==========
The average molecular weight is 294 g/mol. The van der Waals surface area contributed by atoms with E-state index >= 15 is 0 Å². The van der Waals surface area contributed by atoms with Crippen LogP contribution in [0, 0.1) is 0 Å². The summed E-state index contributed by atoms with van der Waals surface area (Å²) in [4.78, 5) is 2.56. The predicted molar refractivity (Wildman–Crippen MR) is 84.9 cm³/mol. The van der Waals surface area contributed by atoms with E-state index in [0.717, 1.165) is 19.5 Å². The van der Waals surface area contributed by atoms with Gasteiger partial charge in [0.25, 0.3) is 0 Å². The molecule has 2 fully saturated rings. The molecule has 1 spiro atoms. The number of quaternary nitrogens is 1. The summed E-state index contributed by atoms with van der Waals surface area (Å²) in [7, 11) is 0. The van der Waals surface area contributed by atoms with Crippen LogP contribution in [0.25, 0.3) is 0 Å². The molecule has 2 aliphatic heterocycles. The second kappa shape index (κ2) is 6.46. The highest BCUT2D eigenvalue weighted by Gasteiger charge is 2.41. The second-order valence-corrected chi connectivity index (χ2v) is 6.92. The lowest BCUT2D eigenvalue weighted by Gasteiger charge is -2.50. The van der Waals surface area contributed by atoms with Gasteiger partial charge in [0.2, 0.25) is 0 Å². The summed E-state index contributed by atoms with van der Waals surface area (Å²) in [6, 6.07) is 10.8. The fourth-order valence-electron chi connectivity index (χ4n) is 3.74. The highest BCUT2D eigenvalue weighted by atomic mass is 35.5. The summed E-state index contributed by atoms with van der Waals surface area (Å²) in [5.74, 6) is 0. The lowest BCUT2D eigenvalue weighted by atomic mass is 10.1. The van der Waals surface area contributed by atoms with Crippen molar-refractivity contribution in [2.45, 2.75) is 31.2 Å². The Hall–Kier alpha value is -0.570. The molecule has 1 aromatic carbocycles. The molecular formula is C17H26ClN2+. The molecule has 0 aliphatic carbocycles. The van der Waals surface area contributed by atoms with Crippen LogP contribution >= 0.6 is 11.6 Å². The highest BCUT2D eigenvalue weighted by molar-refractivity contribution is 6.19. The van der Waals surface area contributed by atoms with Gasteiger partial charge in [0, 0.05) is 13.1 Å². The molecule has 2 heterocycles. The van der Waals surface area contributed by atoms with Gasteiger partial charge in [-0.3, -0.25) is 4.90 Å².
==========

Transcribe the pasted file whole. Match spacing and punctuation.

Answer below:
The average molecular weight is 294 g/mol. The van der Waals surface area contributed by atoms with E-state index >= 15 is 0 Å². The van der Waals surface area contributed by atoms with Crippen LogP contribution in [0, 0.1) is 0 Å². The summed E-state index contributed by atoms with van der Waals surface area (Å²) in [4.78, 5) is 2.56. The predicted molar refractivity (Wildman–Crippen MR) is 84.9 cm³/mol. The van der Waals surface area contributed by atoms with E-state index in [0.717, 1.165) is 19.5 Å². The van der Waals surface area contributed by atoms with Gasteiger partial charge in [0.25, 0.3) is 0 Å². The molecule has 2 fully saturated rings. The molecule has 1 spiro atoms. The number of quaternary nitrogens is 1. The summed E-state index contributed by atoms with van der Waals surface area (Å²) in [7, 11) is 0. The van der Waals surface area contributed by atoms with Crippen LogP contribution in [0.25, 0.3) is 0 Å². The molecule has 2 aliphatic heterocycles. The second kappa shape index (κ2) is 6.46. The highest BCUT2D eigenvalue weighted by Gasteiger charge is 2.41. The second-order valence-corrected chi connectivity index (χ2v) is 6.92. The lowest BCUT2D eigenvalue weighted by Gasteiger charge is -2.50. The van der Waals surface area contributed by atoms with Gasteiger partial charge in [0.2, 0.25) is 0 Å². The summed E-state index contributed by atoms with van der Waals surface area (Å²) in [6, 6.07) is 10.8. The fourth-order valence-electron chi connectivity index (χ4n) is 3.74. The highest BCUT2D eigenvalue weighted by atomic mass is 35.5. The summed E-state index contributed by atoms with van der Waals surface area (Å²) in [5.74, 6) is 0. The lowest BCUT2D eigenvalue weighted by atomic mass is 10.1. The van der Waals surface area contributed by atoms with Crippen molar-refractivity contribution in [2.45, 2.75) is 31.2 Å². The Hall–Kier alpha value is -0.570. The molecule has 1 aromatic carbocycles. The molecular formula is C17H26ClN2+. The molecule has 0 aliphatic carbocycles. The van der Waals surface area contributed by atoms with Crippen LogP contribution >= 0.6 is 11.6 Å². The highest BCUT2D eigenvalue weighted by molar-refractivity contribution is 6.19. The van der Waals surface area contributed by atoms with Gasteiger partial charge in [0, 0.05) is 13.1 Å². The molecule has 2 heterocycles. The van der Waals surface area contributed by atoms with Gasteiger partial charge in [-0.3, -0.25) is 4.90 Å².